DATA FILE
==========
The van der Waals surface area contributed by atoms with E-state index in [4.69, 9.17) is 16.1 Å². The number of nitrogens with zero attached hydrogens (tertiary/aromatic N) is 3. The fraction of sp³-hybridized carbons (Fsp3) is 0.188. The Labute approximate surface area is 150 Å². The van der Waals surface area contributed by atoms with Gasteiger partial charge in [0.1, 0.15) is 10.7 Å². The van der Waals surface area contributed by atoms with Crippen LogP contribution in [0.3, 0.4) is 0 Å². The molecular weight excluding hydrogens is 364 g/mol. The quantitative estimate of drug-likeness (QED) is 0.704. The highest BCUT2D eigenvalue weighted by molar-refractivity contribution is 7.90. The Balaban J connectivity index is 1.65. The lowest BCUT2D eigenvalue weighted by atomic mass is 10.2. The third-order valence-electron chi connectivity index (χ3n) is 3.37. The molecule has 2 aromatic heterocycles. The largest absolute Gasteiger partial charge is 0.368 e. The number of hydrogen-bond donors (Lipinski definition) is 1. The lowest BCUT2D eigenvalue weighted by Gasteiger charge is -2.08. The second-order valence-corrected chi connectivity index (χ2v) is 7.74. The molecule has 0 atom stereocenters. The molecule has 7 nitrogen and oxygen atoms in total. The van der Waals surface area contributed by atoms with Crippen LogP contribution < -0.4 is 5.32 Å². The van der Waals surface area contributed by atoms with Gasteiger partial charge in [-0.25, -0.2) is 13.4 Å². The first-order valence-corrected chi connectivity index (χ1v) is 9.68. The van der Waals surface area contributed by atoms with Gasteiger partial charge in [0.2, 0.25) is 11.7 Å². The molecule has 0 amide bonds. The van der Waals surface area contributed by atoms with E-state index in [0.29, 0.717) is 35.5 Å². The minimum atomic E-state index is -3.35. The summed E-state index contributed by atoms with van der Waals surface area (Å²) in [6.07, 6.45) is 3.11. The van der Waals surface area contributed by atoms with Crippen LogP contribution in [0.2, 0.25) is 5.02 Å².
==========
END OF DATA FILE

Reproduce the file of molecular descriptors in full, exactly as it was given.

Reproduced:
The van der Waals surface area contributed by atoms with E-state index in [4.69, 9.17) is 16.1 Å². The number of nitrogens with zero attached hydrogens (tertiary/aromatic N) is 3. The fraction of sp³-hybridized carbons (Fsp3) is 0.188. The Labute approximate surface area is 150 Å². The van der Waals surface area contributed by atoms with Gasteiger partial charge in [0.1, 0.15) is 10.7 Å². The van der Waals surface area contributed by atoms with Crippen LogP contribution in [0.3, 0.4) is 0 Å². The molecular weight excluding hydrogens is 364 g/mol. The quantitative estimate of drug-likeness (QED) is 0.704. The highest BCUT2D eigenvalue weighted by molar-refractivity contribution is 7.90. The Balaban J connectivity index is 1.65. The lowest BCUT2D eigenvalue weighted by atomic mass is 10.2. The third-order valence-electron chi connectivity index (χ3n) is 3.37. The molecule has 2 aromatic heterocycles. The largest absolute Gasteiger partial charge is 0.368 e. The number of hydrogen-bond donors (Lipinski definition) is 1. The lowest BCUT2D eigenvalue weighted by Gasteiger charge is -2.08. The second-order valence-corrected chi connectivity index (χ2v) is 7.74. The molecule has 0 atom stereocenters. The molecule has 7 nitrogen and oxygen atoms in total. The van der Waals surface area contributed by atoms with Crippen LogP contribution < -0.4 is 5.32 Å². The van der Waals surface area contributed by atoms with Gasteiger partial charge in [-0.25, -0.2) is 13.4 Å². The first-order valence-corrected chi connectivity index (χ1v) is 9.68. The van der Waals surface area contributed by atoms with Gasteiger partial charge in [0.2, 0.25) is 11.7 Å². The molecule has 0 amide bonds. The van der Waals surface area contributed by atoms with E-state index in [0.29, 0.717) is 35.5 Å². The minimum atomic E-state index is -3.35. The summed E-state index contributed by atoms with van der Waals surface area (Å²) in [6.07, 6.45) is 3.11. The van der Waals surface area contributed by atoms with Crippen LogP contribution in [0.2, 0.25) is 5.02 Å².